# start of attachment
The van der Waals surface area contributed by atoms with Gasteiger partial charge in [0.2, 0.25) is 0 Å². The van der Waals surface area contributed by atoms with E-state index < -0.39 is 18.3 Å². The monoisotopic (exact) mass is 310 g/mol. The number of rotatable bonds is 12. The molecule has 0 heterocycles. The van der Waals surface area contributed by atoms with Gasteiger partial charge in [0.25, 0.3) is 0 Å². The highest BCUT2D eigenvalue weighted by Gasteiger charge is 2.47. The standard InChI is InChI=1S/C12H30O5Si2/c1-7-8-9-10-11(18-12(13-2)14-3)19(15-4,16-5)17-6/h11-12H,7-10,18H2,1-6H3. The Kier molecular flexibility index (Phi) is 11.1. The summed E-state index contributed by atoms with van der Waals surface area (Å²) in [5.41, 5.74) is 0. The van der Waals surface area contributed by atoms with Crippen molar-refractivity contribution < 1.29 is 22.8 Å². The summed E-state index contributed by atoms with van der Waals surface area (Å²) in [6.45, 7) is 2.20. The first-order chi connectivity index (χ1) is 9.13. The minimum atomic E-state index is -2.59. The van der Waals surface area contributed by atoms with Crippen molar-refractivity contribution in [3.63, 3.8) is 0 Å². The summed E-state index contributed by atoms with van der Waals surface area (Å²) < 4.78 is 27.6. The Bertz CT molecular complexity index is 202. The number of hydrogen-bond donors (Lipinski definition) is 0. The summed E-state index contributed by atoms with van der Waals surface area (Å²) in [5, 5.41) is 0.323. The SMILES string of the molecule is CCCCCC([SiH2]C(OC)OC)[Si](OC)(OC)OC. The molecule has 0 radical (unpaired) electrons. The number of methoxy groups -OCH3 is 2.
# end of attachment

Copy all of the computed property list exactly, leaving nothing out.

The van der Waals surface area contributed by atoms with Gasteiger partial charge in [0.2, 0.25) is 0 Å². The van der Waals surface area contributed by atoms with E-state index < -0.39 is 18.3 Å². The monoisotopic (exact) mass is 310 g/mol. The number of rotatable bonds is 12. The molecule has 0 heterocycles. The van der Waals surface area contributed by atoms with Gasteiger partial charge in [0.25, 0.3) is 0 Å². The highest BCUT2D eigenvalue weighted by Gasteiger charge is 2.47. The standard InChI is InChI=1S/C12H30O5Si2/c1-7-8-9-10-11(18-12(13-2)14-3)19(15-4,16-5)17-6/h11-12H,7-10,18H2,1-6H3. The Kier molecular flexibility index (Phi) is 11.1. The summed E-state index contributed by atoms with van der Waals surface area (Å²) in [5.41, 5.74) is 0. The van der Waals surface area contributed by atoms with Crippen molar-refractivity contribution < 1.29 is 22.8 Å². The summed E-state index contributed by atoms with van der Waals surface area (Å²) in [6.45, 7) is 2.20. The first-order chi connectivity index (χ1) is 9.13. The minimum atomic E-state index is -2.59. The van der Waals surface area contributed by atoms with Crippen molar-refractivity contribution in [3.63, 3.8) is 0 Å². The summed E-state index contributed by atoms with van der Waals surface area (Å²) < 4.78 is 27.6. The Bertz CT molecular complexity index is 202. The number of hydrogen-bond donors (Lipinski definition) is 0. The summed E-state index contributed by atoms with van der Waals surface area (Å²) in [5, 5.41) is 0.323. The SMILES string of the molecule is CCCCCC([SiH2]C(OC)OC)[Si](OC)(OC)OC. The molecule has 0 radical (unpaired) electrons. The number of methoxy groups -OCH3 is 2.